Then there's Mark Watney. I haven't read Weir's book, but as written by Goddard and performed by Damon, he's a brilliant, smug egotist who talks in sub-Whedon hipster dialogue when he's not spouting formulas. He is a device, a science-can-be-funny cipher who would be much more interesting as a human being. It's telling that he apparently has no friends or family back home (aside from two parents we never meet). He records countless videos proclaiming himself the king of Mars, the first person to colonize Mars, the first person to climb such-and-such ridge. He relentlessly teases his captain (Jessica Chastain) about her awful taste in music (disco), and the movie goes out of its way to help Watney run the joke into the ground. We get it, Mark: disco sucks, and anyone who doesn't like what you like is a loser.
In the film's closing scene, he tells a group of students that the key to survival is simply figuring out an equation to fix the problem at hand and move on. It's a spectacularly self-centered attitude, that A) neglects to mention that all of the unfortunate situations Watney found himself in were, in one way or another, the result of his own carelessness and ego, and B) doesn't account for things like chance. This is different than optimism or self-reliance: Watney presupposes that, because he can "science the shit out of this planet", that everything will be okay in the end, no matter how much self-sabotage he indulges in.
Unfortunately, Scott and Goddard buy into their main character's hype. The Martian sails along on a current of setbacks that are tidily resolved almost as soon as they arise. Normally, in films like this, characters lay out elaborate plans and we, the audience, wait with baited breath to see something go wrong during the execution. Not here. People lay out plans, execute them, and everyone comes home safe. Conflict? Here's a Band-Aid, now shut up and move along. How can we ask the returning crew to extend their flight by a year-and-a-half in order to rescue Mark? Easily, since they jump in unanimously without so much as a panic attack or a tear for their families back home.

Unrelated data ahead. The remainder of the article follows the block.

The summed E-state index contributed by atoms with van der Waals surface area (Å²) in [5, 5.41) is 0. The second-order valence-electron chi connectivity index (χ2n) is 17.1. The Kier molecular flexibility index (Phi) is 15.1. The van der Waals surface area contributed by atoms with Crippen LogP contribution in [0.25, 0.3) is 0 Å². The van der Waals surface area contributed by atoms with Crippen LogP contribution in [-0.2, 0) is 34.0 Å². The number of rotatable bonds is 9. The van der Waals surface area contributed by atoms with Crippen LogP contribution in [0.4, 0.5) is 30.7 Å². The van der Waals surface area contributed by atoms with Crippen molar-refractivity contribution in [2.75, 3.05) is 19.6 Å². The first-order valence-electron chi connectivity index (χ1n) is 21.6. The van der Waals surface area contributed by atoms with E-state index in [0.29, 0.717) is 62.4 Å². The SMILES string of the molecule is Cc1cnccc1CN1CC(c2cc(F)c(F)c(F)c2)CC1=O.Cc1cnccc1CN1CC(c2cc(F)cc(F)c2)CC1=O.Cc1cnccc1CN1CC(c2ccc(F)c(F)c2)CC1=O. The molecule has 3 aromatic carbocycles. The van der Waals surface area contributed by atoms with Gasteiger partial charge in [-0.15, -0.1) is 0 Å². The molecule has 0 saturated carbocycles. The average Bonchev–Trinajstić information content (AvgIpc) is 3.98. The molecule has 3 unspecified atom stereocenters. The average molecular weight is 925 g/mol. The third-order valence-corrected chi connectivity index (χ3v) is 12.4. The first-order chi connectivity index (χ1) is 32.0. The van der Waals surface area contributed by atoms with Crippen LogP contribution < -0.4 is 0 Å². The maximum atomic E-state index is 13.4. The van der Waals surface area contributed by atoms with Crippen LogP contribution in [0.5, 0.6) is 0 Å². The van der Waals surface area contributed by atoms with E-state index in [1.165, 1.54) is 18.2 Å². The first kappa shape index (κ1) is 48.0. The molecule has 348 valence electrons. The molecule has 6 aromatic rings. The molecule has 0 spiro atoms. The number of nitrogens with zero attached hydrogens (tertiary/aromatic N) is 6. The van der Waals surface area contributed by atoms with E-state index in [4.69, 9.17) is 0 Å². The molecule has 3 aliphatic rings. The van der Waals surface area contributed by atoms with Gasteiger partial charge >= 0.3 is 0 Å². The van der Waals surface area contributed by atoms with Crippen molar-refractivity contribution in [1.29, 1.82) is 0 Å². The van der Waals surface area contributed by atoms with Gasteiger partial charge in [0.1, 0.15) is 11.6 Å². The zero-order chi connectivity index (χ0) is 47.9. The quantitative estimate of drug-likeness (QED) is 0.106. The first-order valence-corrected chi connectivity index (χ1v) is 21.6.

At two-and-a-half hours, the movie plods along from one smug Facebook video status update to another, occasionally peppering in stunts that are so crazy they're mathematically guaranteed not to work--until, of course, they do. Pairing Goddard with Scott was as grave a mistake as pairing Scott with Damon Lindelof on Prometheus: Goddard is terrific at writing snarky dialogue between characters who exist in heightened realities, as in Buffy the Vampire Slayer or The Cabin in the Woods.* But just as Lindelof's penchant for blue-balling audiences with endless, off-the-cuff mysteries bungled Scott's much-anticipated return to the Alien franchise,** Goddard's lack of three-dimensional writing deprives us of a vital connection to the what could have been fascinating material (imagine Ejiofor in the Watney role, facing real obstacles with the comportment of an adult).
The Maritan invites us to think of other movies, specifically two other big-screen big-events now playing in theatres, Everest and The Walk. Those offer harrowing stories based in reality--which means they are loaded with conflict and messy endings. The eighth lead in Everest has more charisma, believability, and entertainment value than what the entire cast of The Martian is called on to work with here. Worse yet, Goddard and Scott render flat the gorgeous cinematography of Dariusz Wolski, whose climactic high-wire scene in The Walk was anything but passé. Splitting my consciousness between other experiences and the one at hand may be unfair to the filmmakers, but it was the only way to cope with having been left for dead in a creatively barren wasteland where hope is as scarce as oxygen.